I’ve had this tin of tobacco staring at me, shoved aside and reappearing for some months now. The label is a simple white background featuring an inked character, who is in the act of painting on a very large easel while smoking a pipe. I wasn’t sure what these graphics were suggesting toward the tobacco, but I am guessing it didn’t taste like paint. The namesake of this tobacco is for Norman Rockwell, and I’m not going to get too deep into the history of the man and the artist. To be completely honest, I never really felt particularly moved by his work—maybe if only for his eye for detail and lively style. His art in my mind consists of cherry-picked cozy ideals and views few truly had (or pretended they did), from gee-whiz American youth innocence, to traditional seasonal celebration, perfect family, unquestioned patriotism, pious and humble church and the pride of daily life therein. They were lifestyle snapshots intended for a time long ago, and today it seems to lean somewhat artificial and creepy. Both of my biological parents hail from this time, and they yearned to be Rockwell’s ideal subjects, and they were far from it. It reminds me that old-fashioned simplicity in rose-tinted hindsight usually means someone cut corners or paid for it in scenes better left unseen. I prefer the whole picture. Let’s hope this pipe tobacco, “Portrait,” doesn’t suffer from this.
Welcome to The Pipes Magazine Radio Show Episode 408! Our featured interview tonight is with John Semel. John is a New York City resident that through his career, he has been able to travel the world meeting pipe makers. He is an MBA Graduate from Harvard Business School, and an executive with experience in publishing, media, gaming, technology and entertainment. At the top of the show, for our pipe parts segment, Brian will refer back to the Seven Questions for Seven Experts, and give you what his answers are to one question a week. Sit back, relax with your pipe, and enjoy The Pipes Magazine Radio Show!
I had a chance to sit down with Chris Gawith and chat to him about his two brands, Samuel Gawith and Gawith and Hoggarth. It was an audio interview, so I have transcribed it as such.
Are you thinking about dropping one of the brands?
No, not at all. They are all made under the same roof; when Sam Gawith came over to us we bought the men, machinery, and the brands, basically everything just sort of moved, more or less all of them stayed, maybe one or two decided to move on. It has been run up to now as just their company under our roof, which works to a point. But now we’ve discovered what the demand is, but the two brands will remain as they are.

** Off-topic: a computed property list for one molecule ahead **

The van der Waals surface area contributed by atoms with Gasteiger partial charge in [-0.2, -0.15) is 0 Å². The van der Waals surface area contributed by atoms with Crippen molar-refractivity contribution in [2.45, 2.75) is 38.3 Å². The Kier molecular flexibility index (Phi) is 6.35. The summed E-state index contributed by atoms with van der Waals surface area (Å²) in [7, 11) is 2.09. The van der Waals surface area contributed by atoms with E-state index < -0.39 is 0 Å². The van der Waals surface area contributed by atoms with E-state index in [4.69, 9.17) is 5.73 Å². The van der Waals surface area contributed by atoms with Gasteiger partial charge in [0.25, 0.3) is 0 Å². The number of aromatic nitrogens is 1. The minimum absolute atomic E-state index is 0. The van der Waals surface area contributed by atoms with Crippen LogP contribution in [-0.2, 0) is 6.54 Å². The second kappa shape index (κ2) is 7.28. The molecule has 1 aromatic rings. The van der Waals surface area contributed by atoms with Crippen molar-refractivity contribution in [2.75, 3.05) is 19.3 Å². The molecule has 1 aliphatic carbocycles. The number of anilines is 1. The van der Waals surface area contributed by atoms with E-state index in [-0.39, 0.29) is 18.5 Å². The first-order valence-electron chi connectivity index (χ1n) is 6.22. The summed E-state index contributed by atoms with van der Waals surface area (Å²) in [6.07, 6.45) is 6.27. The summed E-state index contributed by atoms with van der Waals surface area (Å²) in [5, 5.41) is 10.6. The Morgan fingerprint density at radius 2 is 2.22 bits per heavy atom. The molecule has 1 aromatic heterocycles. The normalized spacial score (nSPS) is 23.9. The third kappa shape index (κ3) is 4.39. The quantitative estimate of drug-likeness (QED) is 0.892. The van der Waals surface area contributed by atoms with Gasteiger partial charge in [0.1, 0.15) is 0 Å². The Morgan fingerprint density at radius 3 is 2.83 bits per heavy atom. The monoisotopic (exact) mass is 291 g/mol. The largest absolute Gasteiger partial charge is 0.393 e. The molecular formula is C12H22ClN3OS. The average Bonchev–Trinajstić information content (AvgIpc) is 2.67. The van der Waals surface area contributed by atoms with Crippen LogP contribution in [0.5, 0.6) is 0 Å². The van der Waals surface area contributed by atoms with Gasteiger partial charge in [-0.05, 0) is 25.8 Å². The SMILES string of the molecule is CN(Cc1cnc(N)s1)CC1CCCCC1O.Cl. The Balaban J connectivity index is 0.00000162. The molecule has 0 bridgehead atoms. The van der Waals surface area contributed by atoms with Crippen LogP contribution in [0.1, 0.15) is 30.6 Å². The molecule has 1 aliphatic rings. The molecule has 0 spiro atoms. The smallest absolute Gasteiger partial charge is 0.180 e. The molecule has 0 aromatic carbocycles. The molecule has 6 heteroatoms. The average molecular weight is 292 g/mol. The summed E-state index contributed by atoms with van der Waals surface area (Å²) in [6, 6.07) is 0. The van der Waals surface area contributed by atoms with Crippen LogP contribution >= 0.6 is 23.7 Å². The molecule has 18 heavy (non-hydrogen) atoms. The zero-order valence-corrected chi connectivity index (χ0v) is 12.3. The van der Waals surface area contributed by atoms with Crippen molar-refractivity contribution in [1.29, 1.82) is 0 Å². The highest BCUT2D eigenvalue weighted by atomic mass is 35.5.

The problem with leaving it just at that stage which we are trying to address. You can’t operate as a business with two teams of people; we need to manage the equipment and the human resources to deliver what pipe smokers want us to deliver. Gawith Hoggarth can produce tobacco a lot quicker; it’s just the nature of how the tobacco is made at Samuel Gawith.
Now that we are in the month of America’s independence, our national holiday celebrated, of course, July 4th each year, requires a moment of reflection.
America’s founding fathers were pipe smokers and planters of tobacco. By the time of the nation’s independence and the signing of the Declaration of Independence, tobacco was an integral cash crop in the fledgling former colonies.
Europe, especially England, which American patriots had defeated in the Revolutionary War, could not get enough of the former colonies’ tobacco from Virginia, Kentucky, North Carolina, and Tennessee.
Although other states would grow tobacco, the southern half of the new nation, with its more tropical climate and soil, was especially suited for the crop.
Last May I attended the Chicago Pipe Show, and the first person I saw was an Englishman named Reggie Stevens. Reg lives in Birmingham, England and speaks with the accent of someone who has lived in the north of England his whole life. He sounds a little like Ringo Starr.
“Reg!” I said, “It’s so good to see you!” as I gave him a big bear hug.
“Well, I’ll tell you, mate,” he said, “I’m feeling a little better now. My wife of 54 years died in January, and this is the first time I can feel the cloud lifting a little – because of all the love and friendship there is at this pipe show.”